I'm not sure I do
I called a locksmith a couple of weeks ago to ask about changing the front door lock on our flat.
We bought it in June last year, and it's had the same lock for over twenty-five years. A lot of the time it's been rented out to various people, so who knows how many copies of the key are floating around ;)
Anyway, the guy came round and brought a couple of samples. I asked him a lot of questions (turns out locks are really interesting -expect a more detailed post once I actually decide on one and get it installed).
The locksmith was a nice guy, kind of quiet, with a pleasant demeanor.
The thing that really struck me though, is that he didn't seem to understand what his job was in this particular situation.
He thought that his job was to bring the 2-3 locks he thought I might want (determined solely by price), and install them.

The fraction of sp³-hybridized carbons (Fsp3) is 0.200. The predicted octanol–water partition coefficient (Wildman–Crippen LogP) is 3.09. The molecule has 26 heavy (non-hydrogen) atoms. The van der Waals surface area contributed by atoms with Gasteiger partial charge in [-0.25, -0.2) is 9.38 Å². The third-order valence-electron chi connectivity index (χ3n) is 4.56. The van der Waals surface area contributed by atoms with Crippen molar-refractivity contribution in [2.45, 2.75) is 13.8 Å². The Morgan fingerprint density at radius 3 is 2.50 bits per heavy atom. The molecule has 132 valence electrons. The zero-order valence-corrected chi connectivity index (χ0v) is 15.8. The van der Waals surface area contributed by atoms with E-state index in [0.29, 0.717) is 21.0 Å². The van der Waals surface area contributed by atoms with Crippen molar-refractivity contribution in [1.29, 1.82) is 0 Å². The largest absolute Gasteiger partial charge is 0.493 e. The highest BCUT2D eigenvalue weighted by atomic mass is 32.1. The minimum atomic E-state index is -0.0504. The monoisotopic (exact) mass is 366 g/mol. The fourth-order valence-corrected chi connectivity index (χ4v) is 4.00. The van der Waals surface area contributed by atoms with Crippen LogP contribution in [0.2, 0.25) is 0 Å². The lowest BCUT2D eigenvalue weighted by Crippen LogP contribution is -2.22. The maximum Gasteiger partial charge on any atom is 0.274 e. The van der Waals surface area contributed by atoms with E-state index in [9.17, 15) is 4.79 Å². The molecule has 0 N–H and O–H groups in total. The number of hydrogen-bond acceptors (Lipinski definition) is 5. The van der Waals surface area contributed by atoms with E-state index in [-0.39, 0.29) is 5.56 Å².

What I wanted from the interaction was for him to listen to my concerns and understand our situation, then make a knowledgeable recommendation.
What we ended up with was me asking a lot of questions that started something like: "I was reading online and I saw ____, is that true?", and him saying "yes" or giving a similarly short answer.
I think we both came away frustrated. I got a quote for a couple of locks, but didn't feel ready to install one yet. He didn't get an order.
If he had understood his job better, he would have made an expensive sale (I am not price-sensitive for things that might matter and last a long time), but he thought his job was just to fit locks.
And this made me wonder: am I getting my job wrong at times?
Seth Godin writes really great little daily blog posts about things like this (subscribe to get them every day), and made one of my favourite TED talks:
How about you? Do you know what your job is?